Five years and almost 2,800 miles ago…
It was five years ago today that I stepped onto my new treadmill for the first time.
The treadmill was sort of a birthday present to myself. It represented a promise to myself to lose the ten pounds I’d gained during my years of graduate school. More important, it was a defiant denial to my physical therapist’s pronouncement that I’d never again walk without pain.
I’d been advised by faculty to set myself a new goal to stave off the possibility of post-PhD depression. So I decided to get back into something resembling physical fitness. But I’ve never been one for small goals, so I set myself a bigger goal than mere fitness: I was going to run a half marathon.
I’ve been a would-be runner since I was a child, but my attention was always so focused on being a good student that I never found time for sports. I admired runners, especially distance runners. I’d watch the Olympic marathons on TV and get choked up with emotion.
When I first moved to Washington eleven years ago I moved into a neighborhood about five miles from downtown. There was this trail — the Olympic Discovery Trail — that skirted my neighborhood. The road into the neighborhood crossed the trail. It was a misty June morning in 2007 when I found myself stopped in traffic at the trail — waiting for a bunch of runners to go by. That was the day I learned there was an annual marathon and half marathon race in my town. I sat there and watched them run by, and I wept.
The next year, in June of 2008, I took a break from dissertation writing for a couple of hours. I walked to the trail and I stood there in the rain watching them run by. That’s when the goal began to form in my mind.
My first day on my new treadmill, I walked six tenths of a mile. It took me fifteen minutes to do it. It took me two and a half weeks to work my way up to two miles. It was more than a month before I ran my first few steps. I did a total of 145 miles on the treadmill over a four month period before I dared to run in the real world for the first time.
My feet hurt too much to wear snugly-fitting running shoes, so I ran in Nike sandals on the treadmill, and in hiking boots on the trail. I’d run nearly 250 miles before I finally got myself properly fitted in a quality pair of running shoes that my feet would accept.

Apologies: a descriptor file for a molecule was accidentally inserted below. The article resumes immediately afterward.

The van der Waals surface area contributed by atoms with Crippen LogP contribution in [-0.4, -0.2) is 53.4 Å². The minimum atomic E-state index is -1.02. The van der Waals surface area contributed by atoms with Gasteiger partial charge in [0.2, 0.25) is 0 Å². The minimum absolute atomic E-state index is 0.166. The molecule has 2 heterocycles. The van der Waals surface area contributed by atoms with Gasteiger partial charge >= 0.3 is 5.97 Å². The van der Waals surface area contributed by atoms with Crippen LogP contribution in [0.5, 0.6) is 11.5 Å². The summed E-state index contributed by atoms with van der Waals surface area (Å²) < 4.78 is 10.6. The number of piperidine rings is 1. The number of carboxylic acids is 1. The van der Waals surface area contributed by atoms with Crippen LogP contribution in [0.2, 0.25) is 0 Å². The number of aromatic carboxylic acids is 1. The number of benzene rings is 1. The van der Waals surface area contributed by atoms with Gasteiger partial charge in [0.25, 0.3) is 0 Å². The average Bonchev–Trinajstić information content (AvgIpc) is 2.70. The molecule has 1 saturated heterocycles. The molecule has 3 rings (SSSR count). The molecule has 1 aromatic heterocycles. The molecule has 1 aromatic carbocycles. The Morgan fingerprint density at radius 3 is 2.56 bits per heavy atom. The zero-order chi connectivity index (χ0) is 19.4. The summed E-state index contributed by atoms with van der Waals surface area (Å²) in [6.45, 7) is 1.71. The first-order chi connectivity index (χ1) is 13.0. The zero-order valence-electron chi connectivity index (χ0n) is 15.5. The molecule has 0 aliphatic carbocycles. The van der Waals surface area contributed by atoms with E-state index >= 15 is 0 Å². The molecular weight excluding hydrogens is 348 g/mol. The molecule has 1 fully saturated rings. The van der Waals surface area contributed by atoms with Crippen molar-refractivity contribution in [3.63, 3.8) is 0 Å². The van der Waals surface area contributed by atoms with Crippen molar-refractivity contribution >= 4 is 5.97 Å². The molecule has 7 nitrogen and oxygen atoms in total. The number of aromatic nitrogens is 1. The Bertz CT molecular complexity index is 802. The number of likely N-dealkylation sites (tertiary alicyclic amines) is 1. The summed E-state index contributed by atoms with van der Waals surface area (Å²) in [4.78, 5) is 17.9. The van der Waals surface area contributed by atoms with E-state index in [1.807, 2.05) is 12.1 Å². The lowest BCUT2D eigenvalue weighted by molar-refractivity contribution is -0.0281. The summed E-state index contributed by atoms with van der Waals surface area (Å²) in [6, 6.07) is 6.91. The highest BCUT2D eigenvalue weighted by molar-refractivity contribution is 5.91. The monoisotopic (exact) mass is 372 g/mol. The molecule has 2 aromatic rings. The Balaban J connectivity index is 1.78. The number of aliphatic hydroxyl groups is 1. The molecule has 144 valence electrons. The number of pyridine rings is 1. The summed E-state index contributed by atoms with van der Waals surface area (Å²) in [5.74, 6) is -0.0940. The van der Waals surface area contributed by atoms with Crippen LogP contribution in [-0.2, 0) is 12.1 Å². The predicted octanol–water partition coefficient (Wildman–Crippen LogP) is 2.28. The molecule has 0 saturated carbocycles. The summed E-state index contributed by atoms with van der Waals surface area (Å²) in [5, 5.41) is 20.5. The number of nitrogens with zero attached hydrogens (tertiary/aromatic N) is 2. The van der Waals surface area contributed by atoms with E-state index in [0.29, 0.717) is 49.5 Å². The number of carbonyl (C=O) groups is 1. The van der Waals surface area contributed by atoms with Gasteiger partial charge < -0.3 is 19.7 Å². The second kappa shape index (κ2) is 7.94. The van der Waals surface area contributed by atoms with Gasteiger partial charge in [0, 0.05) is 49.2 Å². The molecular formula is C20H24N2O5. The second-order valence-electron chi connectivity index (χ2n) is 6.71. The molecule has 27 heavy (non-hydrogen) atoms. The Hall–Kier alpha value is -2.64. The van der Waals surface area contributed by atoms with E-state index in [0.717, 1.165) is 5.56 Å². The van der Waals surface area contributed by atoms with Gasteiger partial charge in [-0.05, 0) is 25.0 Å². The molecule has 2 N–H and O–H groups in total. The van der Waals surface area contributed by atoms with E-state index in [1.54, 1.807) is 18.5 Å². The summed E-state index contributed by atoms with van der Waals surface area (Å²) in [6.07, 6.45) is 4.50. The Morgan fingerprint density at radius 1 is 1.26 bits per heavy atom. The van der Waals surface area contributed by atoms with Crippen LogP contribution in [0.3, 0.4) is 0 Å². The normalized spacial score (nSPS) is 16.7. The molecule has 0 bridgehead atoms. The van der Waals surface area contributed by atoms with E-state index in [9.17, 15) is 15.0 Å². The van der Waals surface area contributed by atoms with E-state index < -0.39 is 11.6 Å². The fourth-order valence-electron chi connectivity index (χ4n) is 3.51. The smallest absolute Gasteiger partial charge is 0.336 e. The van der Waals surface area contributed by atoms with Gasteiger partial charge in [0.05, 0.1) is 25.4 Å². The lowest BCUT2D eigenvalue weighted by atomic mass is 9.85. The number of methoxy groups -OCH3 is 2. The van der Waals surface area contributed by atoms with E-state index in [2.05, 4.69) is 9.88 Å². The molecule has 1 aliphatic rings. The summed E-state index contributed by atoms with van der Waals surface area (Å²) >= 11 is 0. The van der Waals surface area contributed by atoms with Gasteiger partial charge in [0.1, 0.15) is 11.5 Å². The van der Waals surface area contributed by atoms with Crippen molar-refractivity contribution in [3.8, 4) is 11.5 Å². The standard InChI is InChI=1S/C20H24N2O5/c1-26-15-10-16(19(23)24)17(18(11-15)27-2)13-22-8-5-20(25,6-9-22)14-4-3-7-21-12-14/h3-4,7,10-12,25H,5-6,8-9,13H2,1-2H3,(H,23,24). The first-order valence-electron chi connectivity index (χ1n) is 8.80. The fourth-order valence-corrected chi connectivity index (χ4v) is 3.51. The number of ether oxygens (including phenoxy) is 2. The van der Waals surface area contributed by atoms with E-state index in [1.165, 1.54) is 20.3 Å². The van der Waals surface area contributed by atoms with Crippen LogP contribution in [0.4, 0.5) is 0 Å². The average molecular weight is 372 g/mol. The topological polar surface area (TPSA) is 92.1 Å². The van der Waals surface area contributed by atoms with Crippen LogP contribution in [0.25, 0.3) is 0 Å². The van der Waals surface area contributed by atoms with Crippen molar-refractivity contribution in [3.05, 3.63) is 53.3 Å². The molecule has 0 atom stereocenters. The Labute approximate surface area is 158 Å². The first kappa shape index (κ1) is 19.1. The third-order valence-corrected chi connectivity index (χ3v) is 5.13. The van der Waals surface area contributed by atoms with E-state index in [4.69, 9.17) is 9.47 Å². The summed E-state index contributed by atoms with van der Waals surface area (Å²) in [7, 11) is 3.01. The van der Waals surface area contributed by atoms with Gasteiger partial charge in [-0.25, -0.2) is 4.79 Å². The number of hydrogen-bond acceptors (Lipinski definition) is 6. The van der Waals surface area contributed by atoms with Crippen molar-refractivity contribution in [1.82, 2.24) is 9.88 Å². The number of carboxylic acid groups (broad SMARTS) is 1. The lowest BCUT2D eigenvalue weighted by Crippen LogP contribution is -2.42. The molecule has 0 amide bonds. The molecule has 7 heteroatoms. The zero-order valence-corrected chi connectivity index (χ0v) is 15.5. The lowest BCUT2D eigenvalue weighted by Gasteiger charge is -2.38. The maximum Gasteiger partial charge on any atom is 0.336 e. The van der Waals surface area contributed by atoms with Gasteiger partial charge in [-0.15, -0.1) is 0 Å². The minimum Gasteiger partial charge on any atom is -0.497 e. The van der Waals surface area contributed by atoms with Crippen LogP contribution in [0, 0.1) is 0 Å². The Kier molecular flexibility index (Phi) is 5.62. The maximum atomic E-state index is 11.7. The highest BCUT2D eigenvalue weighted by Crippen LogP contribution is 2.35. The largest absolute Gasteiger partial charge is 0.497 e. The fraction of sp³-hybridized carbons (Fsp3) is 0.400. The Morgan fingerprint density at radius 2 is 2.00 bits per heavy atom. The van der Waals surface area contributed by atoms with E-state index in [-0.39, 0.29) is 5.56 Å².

I was r e a l l y slow, took a lot of walk breaks, but was starting to feel better and was losing a little weight.
I was on track in my training to run our local half marathon in June 2009, but I didn’t know how to train properly. I tried to do too much too soon and injured both knees two weeks before the race. I could barely walk for a month, and it was two months before I dared to run again…. very slowly.
I finally ran my first half marathon in February 2010. I haven’t stopped running since then. Gradually I got a little faster. Eventually I stopped taking walk breaks.
Five years ago today I had a big goal. But I never dreamed that five years later, I’d be ready to run my first full marathon.
By one of those numerical coincidences that I love, when I cross the finish line on Sunday I will have run exactly 2,800 miles since that first day.
As every runner learns, not all of those miles have been happy ones. I’ve come to accept that my knees will hurt a bit when I start out, but that everything will settle down and I’ll be comfortable by about mile 3. My knees, hips, ankles and feet have all become much stronger and hence more resistant to injury. Overall, running has made me a happier, healthier, stronger, and more resilient person.
Oh yeah, and I’m about 15 pounds lighter. I’d estimate that I’ve lost about 30 pounds of fat and gained 15 pounds of muscle!
When I finished my last pre-race run on Wednesday, I texted my friend:
“Slow, steady, strong, safe, and sound. Success!”
I think I’ll make that my mantra on Sunday.
See you on the other side of the finish line!